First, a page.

Summer is over and we are back to the grind of full-time science at the Lab.
At a recent planning meeting, several storage issues made it on our agenda. Most noteworthy were several proposed experiments with a focus on storing wine after it has been opened. We plan to test effectiveness of air pumps and inert gas. We also want to see what effect, if any, storage temperature has on already opened bottle of wine.
For our first round of tests, we found a few bottles of 2006 Bodegas Olivares, Altos de la Hoya, Jumilla Monastrell (Mourvedre).
The sandy soils of Jumilla proved inhospitable to our old foe, the Dry Leaf Devastator, and many of the vineyards survived the Phylloxera plague unscathed. So the region is home to some of the oldest, ungrafted vines in the world. The Altos de la Hoya comes from grapes grown in an 11 hectare vineyard with some vines planted as far back as 1872. The importers claim that the 2006 vintage in Jumilla was the best in a decade.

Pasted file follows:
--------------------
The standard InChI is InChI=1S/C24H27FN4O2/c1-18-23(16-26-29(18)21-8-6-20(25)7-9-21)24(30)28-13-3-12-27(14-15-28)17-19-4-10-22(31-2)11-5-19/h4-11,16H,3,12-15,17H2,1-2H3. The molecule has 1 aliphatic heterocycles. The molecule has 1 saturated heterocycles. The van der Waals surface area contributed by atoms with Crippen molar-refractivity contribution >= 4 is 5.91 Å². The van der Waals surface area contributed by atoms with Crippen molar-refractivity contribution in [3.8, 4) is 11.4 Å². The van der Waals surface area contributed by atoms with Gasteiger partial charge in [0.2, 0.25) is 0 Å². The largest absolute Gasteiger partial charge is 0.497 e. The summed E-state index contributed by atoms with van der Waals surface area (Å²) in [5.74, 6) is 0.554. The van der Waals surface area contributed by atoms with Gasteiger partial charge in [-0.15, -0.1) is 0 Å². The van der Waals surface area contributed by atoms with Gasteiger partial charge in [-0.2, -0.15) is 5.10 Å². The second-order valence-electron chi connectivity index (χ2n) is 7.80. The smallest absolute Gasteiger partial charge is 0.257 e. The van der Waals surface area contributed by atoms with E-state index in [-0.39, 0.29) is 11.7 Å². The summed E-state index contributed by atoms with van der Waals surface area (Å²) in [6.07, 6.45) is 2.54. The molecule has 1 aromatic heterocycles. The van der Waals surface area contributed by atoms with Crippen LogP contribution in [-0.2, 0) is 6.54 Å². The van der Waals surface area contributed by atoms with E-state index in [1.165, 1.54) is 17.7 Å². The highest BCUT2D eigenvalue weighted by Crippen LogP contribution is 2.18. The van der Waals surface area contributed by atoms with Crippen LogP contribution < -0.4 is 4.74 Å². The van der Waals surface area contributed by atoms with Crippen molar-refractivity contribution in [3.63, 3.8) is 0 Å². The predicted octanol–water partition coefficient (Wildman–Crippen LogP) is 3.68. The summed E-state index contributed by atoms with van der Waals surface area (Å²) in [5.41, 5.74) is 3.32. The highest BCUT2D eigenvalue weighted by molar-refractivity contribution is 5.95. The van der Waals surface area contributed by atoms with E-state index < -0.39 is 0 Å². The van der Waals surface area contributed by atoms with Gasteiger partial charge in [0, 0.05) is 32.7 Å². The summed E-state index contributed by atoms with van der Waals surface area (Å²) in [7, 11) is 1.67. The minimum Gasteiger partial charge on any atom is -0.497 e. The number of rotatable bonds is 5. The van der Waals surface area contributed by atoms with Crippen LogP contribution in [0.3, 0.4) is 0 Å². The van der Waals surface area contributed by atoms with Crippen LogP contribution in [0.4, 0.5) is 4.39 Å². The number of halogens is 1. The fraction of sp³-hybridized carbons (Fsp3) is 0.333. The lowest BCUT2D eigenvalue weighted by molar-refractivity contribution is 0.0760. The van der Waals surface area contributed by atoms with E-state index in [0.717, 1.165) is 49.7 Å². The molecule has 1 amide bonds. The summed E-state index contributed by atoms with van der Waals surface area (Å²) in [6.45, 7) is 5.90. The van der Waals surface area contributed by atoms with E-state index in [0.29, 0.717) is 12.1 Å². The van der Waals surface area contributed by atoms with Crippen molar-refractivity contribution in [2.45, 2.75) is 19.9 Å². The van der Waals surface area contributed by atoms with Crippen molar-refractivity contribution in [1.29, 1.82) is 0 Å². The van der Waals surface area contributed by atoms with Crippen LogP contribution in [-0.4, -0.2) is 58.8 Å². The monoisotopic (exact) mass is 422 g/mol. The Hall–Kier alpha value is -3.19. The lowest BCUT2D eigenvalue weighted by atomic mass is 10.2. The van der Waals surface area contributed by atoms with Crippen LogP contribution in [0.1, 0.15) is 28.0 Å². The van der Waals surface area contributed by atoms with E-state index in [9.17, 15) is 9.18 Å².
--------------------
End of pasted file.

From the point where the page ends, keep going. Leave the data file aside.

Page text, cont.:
Ungrafted, old Mourvedre from a great vintage. It's astonishing that you can buy this wine for less than $10. It will make you rethink your first growth Bordeaux collection.
Aromas of sweet, smokey plums with background notes of dusty cobblestones and Wrigley's spearmint chewing gum emerge with some time in the glass. On the palate, more plum and rich, ripe figs with hints of campfire and bacon. Underlying this is an amazing core of sweet, chalky minerality. Given their youth, the tannins are surprisingly soft and chewy.
This deep purple-y garnet wine has the lively tension and balanced integration often found in wines made from own-rooted vines (this is also on the Lab's agenda).
We opened a couple over the weekend to test. Results later this week.
(image: © Carlos Sanchez Pereyra | Dreamstime.com)